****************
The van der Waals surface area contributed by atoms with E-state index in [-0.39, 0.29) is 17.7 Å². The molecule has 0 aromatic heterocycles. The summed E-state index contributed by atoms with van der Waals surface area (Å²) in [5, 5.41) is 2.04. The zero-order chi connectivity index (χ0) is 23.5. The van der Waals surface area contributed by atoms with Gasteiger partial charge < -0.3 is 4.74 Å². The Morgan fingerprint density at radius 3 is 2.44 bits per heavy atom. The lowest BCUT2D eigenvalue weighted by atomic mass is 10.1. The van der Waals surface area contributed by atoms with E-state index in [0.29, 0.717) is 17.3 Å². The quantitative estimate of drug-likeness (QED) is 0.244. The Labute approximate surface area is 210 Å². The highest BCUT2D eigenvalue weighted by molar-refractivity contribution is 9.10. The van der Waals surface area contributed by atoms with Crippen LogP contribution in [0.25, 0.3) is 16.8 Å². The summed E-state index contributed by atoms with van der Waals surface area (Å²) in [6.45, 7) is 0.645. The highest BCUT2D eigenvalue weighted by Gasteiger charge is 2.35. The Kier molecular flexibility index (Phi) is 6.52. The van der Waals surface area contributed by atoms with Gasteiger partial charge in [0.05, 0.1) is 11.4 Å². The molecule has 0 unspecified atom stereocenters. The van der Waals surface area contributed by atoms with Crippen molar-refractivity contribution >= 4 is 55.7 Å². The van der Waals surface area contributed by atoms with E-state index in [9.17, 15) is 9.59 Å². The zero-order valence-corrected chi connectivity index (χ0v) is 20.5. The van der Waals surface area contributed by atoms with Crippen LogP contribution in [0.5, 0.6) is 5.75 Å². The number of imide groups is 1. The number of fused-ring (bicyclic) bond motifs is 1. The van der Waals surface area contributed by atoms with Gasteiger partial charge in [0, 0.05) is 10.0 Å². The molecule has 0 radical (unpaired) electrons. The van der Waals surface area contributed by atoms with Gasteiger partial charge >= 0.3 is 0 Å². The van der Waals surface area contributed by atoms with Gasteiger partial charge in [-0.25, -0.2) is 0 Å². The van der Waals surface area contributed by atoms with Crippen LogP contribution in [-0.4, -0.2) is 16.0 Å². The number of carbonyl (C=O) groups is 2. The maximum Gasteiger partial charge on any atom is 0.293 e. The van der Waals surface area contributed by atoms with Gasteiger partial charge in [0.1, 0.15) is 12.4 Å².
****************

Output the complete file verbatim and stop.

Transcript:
The van der Waals surface area contributed by atoms with E-state index in [-0.39, 0.29) is 17.7 Å². The molecule has 0 aromatic heterocycles. The summed E-state index contributed by atoms with van der Waals surface area (Å²) in [5, 5.41) is 2.04. The zero-order chi connectivity index (χ0) is 23.5. The van der Waals surface area contributed by atoms with Gasteiger partial charge < -0.3 is 4.74 Å². The Morgan fingerprint density at radius 3 is 2.44 bits per heavy atom. The lowest BCUT2D eigenvalue weighted by atomic mass is 10.1. The van der Waals surface area contributed by atoms with E-state index in [0.29, 0.717) is 17.3 Å². The quantitative estimate of drug-likeness (QED) is 0.244. The Labute approximate surface area is 210 Å². The highest BCUT2D eigenvalue weighted by molar-refractivity contribution is 9.10. The van der Waals surface area contributed by atoms with Crippen LogP contribution in [0.25, 0.3) is 16.8 Å². The summed E-state index contributed by atoms with van der Waals surface area (Å²) in [6.45, 7) is 0.645. The highest BCUT2D eigenvalue weighted by Gasteiger charge is 2.35. The Kier molecular flexibility index (Phi) is 6.52. The van der Waals surface area contributed by atoms with Gasteiger partial charge in [0.05, 0.1) is 11.4 Å². The molecule has 0 unspecified atom stereocenters. The van der Waals surface area contributed by atoms with Crippen molar-refractivity contribution >= 4 is 55.7 Å². The van der Waals surface area contributed by atoms with E-state index in [9.17, 15) is 9.59 Å². The zero-order valence-corrected chi connectivity index (χ0v) is 20.5. The van der Waals surface area contributed by atoms with Crippen LogP contribution in [0.5, 0.6) is 5.75 Å². The number of imide groups is 1. The number of fused-ring (bicyclic) bond motifs is 1. The van der Waals surface area contributed by atoms with Gasteiger partial charge in [0, 0.05) is 10.0 Å². The molecule has 0 radical (unpaired) electrons. The van der Waals surface area contributed by atoms with Gasteiger partial charge >= 0.3 is 0 Å². The van der Waals surface area contributed by atoms with Gasteiger partial charge in [-0.25, -0.2) is 0 Å². The van der Waals surface area contributed by atoms with Crippen LogP contribution in [-0.4, -0.2) is 16.0 Å². The number of carbonyl (C=O) groups is 2. The maximum Gasteiger partial charge on any atom is 0.293 e. The van der Waals surface area contributed by atoms with Gasteiger partial charge in [0.1, 0.15) is 12.4 Å².